Money doesn't just grow on trees, and businesses don't just print marketing collateral, posters and what not for nothing. Of course businesses want to maximize their efforts and become more efficient, marketing collateral and signage not excluded.
Personalized content is everywhere—direct mail, email, magazines, and even ads that follow you around the web. But as a marketer, how do you get there? Just dropping in data-driven content doesn’t guarantee success.
Focus on relevance.
Personalization doesn't just refer to including the person's first name on the direct mailer or advertisement, but ensuring that the offer is relevant to them. It doesn’t matter how “personalized” a document is. If it isn’t relevant, it is worthless.
An obvious example of this might be marketing for heavy coats and snow boots in Arizona in the middle of July. Probably not going to see much come from that.
A less obvious example might be a local residential landscaping service sending out a mailer to a list that includes a high percentage of people living in apartments or condos. It doesn't matter how great your services are or how well thought out the message was, if your services aren't relevant to the audience, your ROI will be terrible.
Make sure that your lists are updated and your message is relevant to the audience.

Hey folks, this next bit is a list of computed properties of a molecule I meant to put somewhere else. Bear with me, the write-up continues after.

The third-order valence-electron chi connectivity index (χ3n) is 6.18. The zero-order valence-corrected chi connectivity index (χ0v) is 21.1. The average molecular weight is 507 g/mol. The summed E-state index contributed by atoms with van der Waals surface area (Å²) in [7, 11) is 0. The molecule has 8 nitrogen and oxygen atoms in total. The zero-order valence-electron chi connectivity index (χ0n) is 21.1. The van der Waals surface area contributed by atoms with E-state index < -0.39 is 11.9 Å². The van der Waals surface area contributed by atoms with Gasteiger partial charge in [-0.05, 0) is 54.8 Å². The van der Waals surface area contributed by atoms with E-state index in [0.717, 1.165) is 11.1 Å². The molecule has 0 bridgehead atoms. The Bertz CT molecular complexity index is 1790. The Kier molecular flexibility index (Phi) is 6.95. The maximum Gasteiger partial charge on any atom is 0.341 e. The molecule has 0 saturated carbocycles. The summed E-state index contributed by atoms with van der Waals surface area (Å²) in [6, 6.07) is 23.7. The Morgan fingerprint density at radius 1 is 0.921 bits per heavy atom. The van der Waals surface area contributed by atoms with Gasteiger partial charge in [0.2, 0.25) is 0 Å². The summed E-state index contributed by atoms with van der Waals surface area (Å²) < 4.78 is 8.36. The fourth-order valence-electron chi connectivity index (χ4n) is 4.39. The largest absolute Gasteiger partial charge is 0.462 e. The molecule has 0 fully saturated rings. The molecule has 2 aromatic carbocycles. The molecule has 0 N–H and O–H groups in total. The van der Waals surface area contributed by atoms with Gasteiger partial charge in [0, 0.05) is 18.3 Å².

Localization is a form of personalization.
For example, a hiking store might include pictures in their advertisements with locations that are close to them. For example, their West Coast locations might have advertisements with backgrounds of Yosemite, the Grand Canyon or Zion. Whereas locations on the East Coast could have images of Acadia National Park, Everglades and the Appalachian Mountains.
Restaurants close to college campuses or supporting a local professional teams have been smart incorporating images or colors of these teams for advertisements in nearby locations.
Know, know, know your customers.
Understand what makes your customers tick, then market to what matters to them. For instance, the Millennial generation prioritizes experience over specs. If you sell custom bicycles, for example, capture their attention with the value of a family cycling together or how much faster their urban commute would be without getting caught in an automotive snarl.
Investing in your marketing database and developing an intimate understanding of your customers takes time, dedicated resources, and human resources, but it is one of the most important investments you can make.